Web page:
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Bush: U.S. Must 'Remain Tough' in Iraq

Bush: U.S. Must 'Remain Tough' in Iraq

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WASHINGTON (AP) -- Pleading for patience, President Bush said the United States will "have to remain tough" in Iraq despite attacks on U.S. soldiers that killed at least two more Americans on Thursday.

Bush spoke in Gaborone, Botswana, amid a debate at home about erroneous evidence that the administration cited as part of its justification for the invasion of Iraq. A group of arms control experts accused the administration of misrepresenting intelligence information to justify the war.

Bush, responding to concern about the rising casualty toll, said, "There's no question we have a security issue in Iraq, and we've just got to deal with it person to person. We're going to have to remain tough."

More than 70 American soldiers have died since Bush declared major combat over May 1. "It's going take more than 90 to 100 days for people to recognize the great joys of freedom and the responsibilities that come with freedom," he said. "It's very important for us to stay the course, and we will stay the course."

Wednesday, at a news conference in South Africa, Bush said he was "absolutely confident" about going to war despite the discovery that allegations Saddam Hussein had sought uranium in Africa for a nuclear weapons program was based on fabricated information.

When the war began in March, Iraq posed no threat to the United States or to its neighbors, a former senior State Department intelligence official said Wednesday.

Its missiles could not reach Israel, Saudi Arabia or Iran, said Greg Thielmann, who held a high post in the Bureau of Intelligence and Research.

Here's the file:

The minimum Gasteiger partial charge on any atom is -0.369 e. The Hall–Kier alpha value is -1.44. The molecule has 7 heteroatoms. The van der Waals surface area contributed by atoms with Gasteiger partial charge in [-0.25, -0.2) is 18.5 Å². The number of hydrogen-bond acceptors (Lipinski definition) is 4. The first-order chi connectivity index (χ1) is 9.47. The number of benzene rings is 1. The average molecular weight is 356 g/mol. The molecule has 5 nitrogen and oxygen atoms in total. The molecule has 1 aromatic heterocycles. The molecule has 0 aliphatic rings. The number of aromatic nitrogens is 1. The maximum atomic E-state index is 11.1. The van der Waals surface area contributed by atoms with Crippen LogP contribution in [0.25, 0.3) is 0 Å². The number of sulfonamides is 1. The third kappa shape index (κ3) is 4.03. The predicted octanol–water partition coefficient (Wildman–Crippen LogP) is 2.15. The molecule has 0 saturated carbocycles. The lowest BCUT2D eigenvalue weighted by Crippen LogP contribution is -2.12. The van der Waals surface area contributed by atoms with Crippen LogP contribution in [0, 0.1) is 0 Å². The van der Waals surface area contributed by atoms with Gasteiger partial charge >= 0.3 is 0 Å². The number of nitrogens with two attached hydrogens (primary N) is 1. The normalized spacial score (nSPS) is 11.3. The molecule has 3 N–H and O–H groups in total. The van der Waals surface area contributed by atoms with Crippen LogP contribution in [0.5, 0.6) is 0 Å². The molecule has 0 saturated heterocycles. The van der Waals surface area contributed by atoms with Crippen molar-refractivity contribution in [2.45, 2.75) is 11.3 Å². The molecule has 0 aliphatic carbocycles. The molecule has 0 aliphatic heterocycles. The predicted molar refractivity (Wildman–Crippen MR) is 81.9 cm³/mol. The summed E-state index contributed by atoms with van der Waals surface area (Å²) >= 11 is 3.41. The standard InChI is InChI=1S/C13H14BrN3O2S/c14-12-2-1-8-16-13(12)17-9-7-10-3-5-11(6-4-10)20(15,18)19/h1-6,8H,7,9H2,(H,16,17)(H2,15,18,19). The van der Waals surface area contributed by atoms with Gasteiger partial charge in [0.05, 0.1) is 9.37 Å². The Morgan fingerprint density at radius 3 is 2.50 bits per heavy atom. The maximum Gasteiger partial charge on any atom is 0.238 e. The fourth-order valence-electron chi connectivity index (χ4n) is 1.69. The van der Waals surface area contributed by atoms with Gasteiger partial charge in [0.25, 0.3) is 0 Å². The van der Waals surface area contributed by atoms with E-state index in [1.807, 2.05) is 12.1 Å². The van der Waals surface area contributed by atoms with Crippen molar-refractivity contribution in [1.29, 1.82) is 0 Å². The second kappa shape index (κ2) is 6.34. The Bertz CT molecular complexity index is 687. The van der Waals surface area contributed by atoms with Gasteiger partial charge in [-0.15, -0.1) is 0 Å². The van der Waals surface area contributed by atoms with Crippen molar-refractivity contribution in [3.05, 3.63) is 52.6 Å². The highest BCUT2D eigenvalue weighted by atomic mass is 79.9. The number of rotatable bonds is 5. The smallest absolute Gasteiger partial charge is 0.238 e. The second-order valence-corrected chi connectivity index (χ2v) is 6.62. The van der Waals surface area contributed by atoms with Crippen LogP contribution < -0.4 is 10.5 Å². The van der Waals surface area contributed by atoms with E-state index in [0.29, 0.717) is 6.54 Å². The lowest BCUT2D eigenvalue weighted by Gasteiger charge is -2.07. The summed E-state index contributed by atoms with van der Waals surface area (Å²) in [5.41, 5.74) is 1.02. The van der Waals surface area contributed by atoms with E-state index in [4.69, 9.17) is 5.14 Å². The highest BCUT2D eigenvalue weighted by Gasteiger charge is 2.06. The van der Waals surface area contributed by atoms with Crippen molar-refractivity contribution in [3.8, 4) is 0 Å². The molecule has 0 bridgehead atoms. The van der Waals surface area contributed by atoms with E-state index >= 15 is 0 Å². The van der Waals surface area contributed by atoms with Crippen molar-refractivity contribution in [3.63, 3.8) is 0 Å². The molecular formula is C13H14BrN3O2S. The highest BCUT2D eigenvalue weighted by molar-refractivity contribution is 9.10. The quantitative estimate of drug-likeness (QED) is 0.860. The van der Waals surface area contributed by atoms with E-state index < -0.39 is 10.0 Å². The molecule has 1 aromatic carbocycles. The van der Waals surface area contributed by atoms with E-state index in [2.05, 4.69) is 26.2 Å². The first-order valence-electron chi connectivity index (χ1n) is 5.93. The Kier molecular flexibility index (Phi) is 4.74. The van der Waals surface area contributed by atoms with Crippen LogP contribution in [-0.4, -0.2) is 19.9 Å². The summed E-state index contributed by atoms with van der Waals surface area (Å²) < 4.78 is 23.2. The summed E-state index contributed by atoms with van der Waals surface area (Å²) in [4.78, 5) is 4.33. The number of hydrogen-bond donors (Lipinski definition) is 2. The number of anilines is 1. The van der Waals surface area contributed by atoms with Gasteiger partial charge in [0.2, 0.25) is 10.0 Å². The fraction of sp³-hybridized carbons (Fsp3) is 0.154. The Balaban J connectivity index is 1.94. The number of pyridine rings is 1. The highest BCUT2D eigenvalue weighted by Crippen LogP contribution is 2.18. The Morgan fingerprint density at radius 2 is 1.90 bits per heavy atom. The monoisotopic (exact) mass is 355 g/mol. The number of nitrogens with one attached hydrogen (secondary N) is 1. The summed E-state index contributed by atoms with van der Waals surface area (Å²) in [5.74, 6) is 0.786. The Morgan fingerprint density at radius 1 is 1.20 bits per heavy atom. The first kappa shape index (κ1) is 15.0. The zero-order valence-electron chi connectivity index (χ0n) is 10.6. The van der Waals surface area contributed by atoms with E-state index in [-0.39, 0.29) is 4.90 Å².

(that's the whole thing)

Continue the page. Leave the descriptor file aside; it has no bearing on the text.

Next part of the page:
But Thielmann, one of four critics at a session held by the private Arms Control Association, said the Bush administration had formed a "faith-based" policy on Iraq and took the approach that "we know the answers; give us the intelligence to support those answers."

Thielmann said the administration had distorted intelligence to fit its policy purposes. He said Iraq had no active nuclear weapons program and that while CIA Director George Tenet told Congress Iraq had Scud missiles, the intelligence finding actually was that the missiles could not be accounted for.

Defense Secretary Donald H. Rumsfeld said the administration decided to use military force because the information about the threat of Saddam's regime was seen with a different perspective after the terrorist attacks on Sept. 11, 2001.

"The coalition did not act in Iraq because we had discovered dramatic new evidence of Iraq's pursuit of weapons of mass murder," Rumsfeld told the Senate Armed Services Committee. "We acted because we saw the existing evidence in a new light through the prism of our experience on Sept. 11."

Under questioning from Sen. Robert Byrd, D-W.Va., Rumsfeld said he did not know how much the administration would propose to pay for operations in Iraq and Afghanistan for the new budget year that begins Oct. 1.

He said under the $62.4 billion midyear spending bill, the United States expects to spend an average $3.9 billion a month on Iraq from January through September this year. An average of $700 million a month is being spent in Afghanistan.

The Pentagon said Wednesday 1,044 American servicemen and women have been wounded in action or injured since the war in Iraq began March 20. Of that total, 382 have been wounded or injured since Bush declared major combat over, according to the Pentagon's figures. Of the 212 U.S. troops who have died in Iraq since the war began, 74 died after May 1, not including Thursday's toll.

The Army's 3rd Infantry Division is beginning a phased pullout of its 16,000 troops, with the entire unit expected back in the United States by September, Rumsfeld told the committee. The division, which played a central role in capturing Baghdad in April, is based at Fort Stewart, Ga.

Rumsfeld said there are now 148,000 American troops in Iraq.

(Copyright 2003 by The Associated Press. All Rights Reserved.)

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